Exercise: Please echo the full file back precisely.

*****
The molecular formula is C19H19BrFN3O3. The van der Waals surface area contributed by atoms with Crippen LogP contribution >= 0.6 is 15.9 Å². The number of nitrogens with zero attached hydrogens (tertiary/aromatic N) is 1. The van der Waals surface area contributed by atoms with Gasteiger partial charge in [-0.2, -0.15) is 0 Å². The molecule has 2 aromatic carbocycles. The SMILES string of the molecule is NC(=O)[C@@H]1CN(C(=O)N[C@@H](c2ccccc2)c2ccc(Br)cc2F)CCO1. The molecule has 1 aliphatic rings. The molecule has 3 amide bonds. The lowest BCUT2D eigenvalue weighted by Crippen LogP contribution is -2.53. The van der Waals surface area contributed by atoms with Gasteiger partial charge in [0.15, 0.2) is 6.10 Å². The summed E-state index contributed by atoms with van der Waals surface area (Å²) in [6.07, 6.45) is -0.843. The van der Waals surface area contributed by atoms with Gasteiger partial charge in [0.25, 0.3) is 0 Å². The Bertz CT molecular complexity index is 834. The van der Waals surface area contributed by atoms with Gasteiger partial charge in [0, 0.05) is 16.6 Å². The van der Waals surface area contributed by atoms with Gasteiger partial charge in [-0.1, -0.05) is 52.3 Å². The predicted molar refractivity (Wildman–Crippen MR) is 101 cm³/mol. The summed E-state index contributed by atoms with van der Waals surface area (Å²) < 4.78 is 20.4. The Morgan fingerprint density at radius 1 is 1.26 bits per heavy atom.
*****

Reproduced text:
The molecular formula is C19H19BrFN3O3. The van der Waals surface area contributed by atoms with Crippen LogP contribution >= 0.6 is 15.9 Å². The number of nitrogens with zero attached hydrogens (tertiary/aromatic N) is 1. The van der Waals surface area contributed by atoms with Gasteiger partial charge in [-0.2, -0.15) is 0 Å². The molecule has 2 aromatic carbocycles. The SMILES string of the molecule is NC(=O)[C@@H]1CN(C(=O)N[C@@H](c2ccccc2)c2ccc(Br)cc2F)CCO1. The molecule has 1 aliphatic rings. The molecule has 3 amide bonds. The lowest BCUT2D eigenvalue weighted by Crippen LogP contribution is -2.53. The van der Waals surface area contributed by atoms with Gasteiger partial charge in [0.15, 0.2) is 6.10 Å². The summed E-state index contributed by atoms with van der Waals surface area (Å²) in [6.07, 6.45) is -0.843. The van der Waals surface area contributed by atoms with Gasteiger partial charge in [0.25, 0.3) is 0 Å². The Bertz CT molecular complexity index is 834. The van der Waals surface area contributed by atoms with Gasteiger partial charge in [0, 0.05) is 16.6 Å². The van der Waals surface area contributed by atoms with Gasteiger partial charge in [-0.1, -0.05) is 52.3 Å². The predicted molar refractivity (Wildman–Crippen MR) is 101 cm³/mol. The summed E-state index contributed by atoms with van der Waals surface area (Å²) < 4.78 is 20.4. The Morgan fingerprint density at radius 1 is 1.26 bits per heavy atom.